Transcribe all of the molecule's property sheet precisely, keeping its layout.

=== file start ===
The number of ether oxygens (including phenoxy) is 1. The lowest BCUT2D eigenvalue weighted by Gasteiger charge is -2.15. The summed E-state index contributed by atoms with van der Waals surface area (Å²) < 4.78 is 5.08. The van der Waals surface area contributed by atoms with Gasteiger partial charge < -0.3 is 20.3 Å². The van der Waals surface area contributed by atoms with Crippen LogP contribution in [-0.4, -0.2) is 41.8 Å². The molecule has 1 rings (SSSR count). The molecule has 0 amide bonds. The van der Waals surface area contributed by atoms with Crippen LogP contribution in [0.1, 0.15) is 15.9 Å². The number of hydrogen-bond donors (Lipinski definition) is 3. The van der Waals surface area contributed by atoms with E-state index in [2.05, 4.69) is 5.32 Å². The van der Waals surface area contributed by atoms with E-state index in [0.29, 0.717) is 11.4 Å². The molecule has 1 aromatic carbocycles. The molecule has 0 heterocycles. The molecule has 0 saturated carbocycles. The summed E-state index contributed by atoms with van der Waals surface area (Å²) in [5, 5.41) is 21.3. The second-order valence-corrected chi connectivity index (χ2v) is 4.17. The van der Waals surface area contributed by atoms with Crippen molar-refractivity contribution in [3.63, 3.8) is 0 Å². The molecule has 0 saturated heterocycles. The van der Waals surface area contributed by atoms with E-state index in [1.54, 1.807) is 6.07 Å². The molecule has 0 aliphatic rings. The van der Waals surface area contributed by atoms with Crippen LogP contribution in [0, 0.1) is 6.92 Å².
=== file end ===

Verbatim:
The number of ether oxygens (including phenoxy) is 1. The lowest BCUT2D eigenvalue weighted by Gasteiger charge is -2.15. The summed E-state index contributed by atoms with van der Waals surface area (Å²) < 4.78 is 5.08. The van der Waals surface area contributed by atoms with Gasteiger partial charge < -0.3 is 20.3 Å². The van der Waals surface area contributed by atoms with Crippen LogP contribution in [-0.4, -0.2) is 41.8 Å². The molecule has 1 rings (SSSR count). The molecule has 0 amide bonds. The van der Waals surface area contributed by atoms with Crippen LogP contribution in [0.1, 0.15) is 15.9 Å². The number of hydrogen-bond donors (Lipinski definition) is 3. The van der Waals surface area contributed by atoms with E-state index in [2.05, 4.69) is 5.32 Å². The van der Waals surface area contributed by atoms with E-state index in [0.29, 0.717) is 11.4 Å². The molecule has 1 aromatic carbocycles. The molecule has 0 heterocycles. The molecule has 0 saturated carbocycles. The summed E-state index contributed by atoms with van der Waals surface area (Å²) in [5, 5.41) is 21.3. The second-order valence-corrected chi connectivity index (χ2v) is 4.17. The van der Waals surface area contributed by atoms with Crippen molar-refractivity contribution in [3.63, 3.8) is 0 Å². The molecule has 0 saturated heterocycles. The van der Waals surface area contributed by atoms with E-state index in [1.54, 1.807) is 6.07 Å². The molecule has 0 aliphatic rings. The van der Waals surface area contributed by atoms with Crippen LogP contribution in [0, 0.1) is 6.92 Å².